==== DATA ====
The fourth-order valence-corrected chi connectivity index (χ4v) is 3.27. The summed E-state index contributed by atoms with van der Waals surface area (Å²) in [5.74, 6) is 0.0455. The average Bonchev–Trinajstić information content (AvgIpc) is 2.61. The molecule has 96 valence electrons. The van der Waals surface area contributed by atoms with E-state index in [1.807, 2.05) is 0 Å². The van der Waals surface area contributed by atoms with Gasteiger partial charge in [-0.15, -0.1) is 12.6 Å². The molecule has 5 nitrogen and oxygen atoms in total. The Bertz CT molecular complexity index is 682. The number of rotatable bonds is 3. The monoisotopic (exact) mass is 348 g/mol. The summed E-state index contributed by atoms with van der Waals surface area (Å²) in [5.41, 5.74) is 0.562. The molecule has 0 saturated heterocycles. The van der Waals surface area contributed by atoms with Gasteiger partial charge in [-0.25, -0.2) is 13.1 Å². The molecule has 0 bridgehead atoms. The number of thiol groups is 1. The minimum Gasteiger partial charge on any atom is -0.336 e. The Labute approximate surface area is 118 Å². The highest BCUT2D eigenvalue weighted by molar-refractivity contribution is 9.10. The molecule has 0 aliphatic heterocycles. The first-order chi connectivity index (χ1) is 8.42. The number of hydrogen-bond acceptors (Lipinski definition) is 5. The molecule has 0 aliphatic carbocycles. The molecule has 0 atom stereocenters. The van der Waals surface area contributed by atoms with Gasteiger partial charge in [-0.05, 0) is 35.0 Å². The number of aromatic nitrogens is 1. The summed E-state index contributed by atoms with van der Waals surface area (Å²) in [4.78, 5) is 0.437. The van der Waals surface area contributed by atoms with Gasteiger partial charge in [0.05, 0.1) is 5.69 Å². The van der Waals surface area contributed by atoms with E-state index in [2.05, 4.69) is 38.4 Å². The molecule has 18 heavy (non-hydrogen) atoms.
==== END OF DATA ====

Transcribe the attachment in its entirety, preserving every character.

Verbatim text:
The fourth-order valence-corrected chi connectivity index (χ4v) is 3.27. The summed E-state index contributed by atoms with van der Waals surface area (Å²) in [5.74, 6) is 0.0455. The average Bonchev–Trinajstić information content (AvgIpc) is 2.61. The molecule has 96 valence electrons. The van der Waals surface area contributed by atoms with E-state index in [1.807, 2.05) is 0 Å². The van der Waals surface area contributed by atoms with Gasteiger partial charge in [-0.15, -0.1) is 12.6 Å². The molecule has 5 nitrogen and oxygen atoms in total. The Bertz CT molecular complexity index is 682. The number of rotatable bonds is 3. The monoisotopic (exact) mass is 348 g/mol. The summed E-state index contributed by atoms with van der Waals surface area (Å²) in [5.41, 5.74) is 0.562. The molecule has 0 saturated heterocycles. The van der Waals surface area contributed by atoms with Gasteiger partial charge in [-0.25, -0.2) is 13.1 Å². The molecule has 0 bridgehead atoms. The number of thiol groups is 1. The minimum Gasteiger partial charge on any atom is -0.336 e. The Labute approximate surface area is 118 Å². The highest BCUT2D eigenvalue weighted by molar-refractivity contribution is 9.10. The molecule has 0 aliphatic heterocycles. The first-order chi connectivity index (χ1) is 8.42. The number of hydrogen-bond acceptors (Lipinski definition) is 5. The molecule has 0 aliphatic carbocycles. The molecule has 0 atom stereocenters. The van der Waals surface area contributed by atoms with Gasteiger partial charge in [-0.05, 0) is 35.0 Å². The number of aromatic nitrogens is 1. The summed E-state index contributed by atoms with van der Waals surface area (Å²) in [4.78, 5) is 0.437. The van der Waals surface area contributed by atoms with Gasteiger partial charge in [0.05, 0.1) is 5.69 Å². The van der Waals surface area contributed by atoms with E-state index in [2.05, 4.69) is 38.4 Å². The molecule has 18 heavy (non-hydrogen) atoms.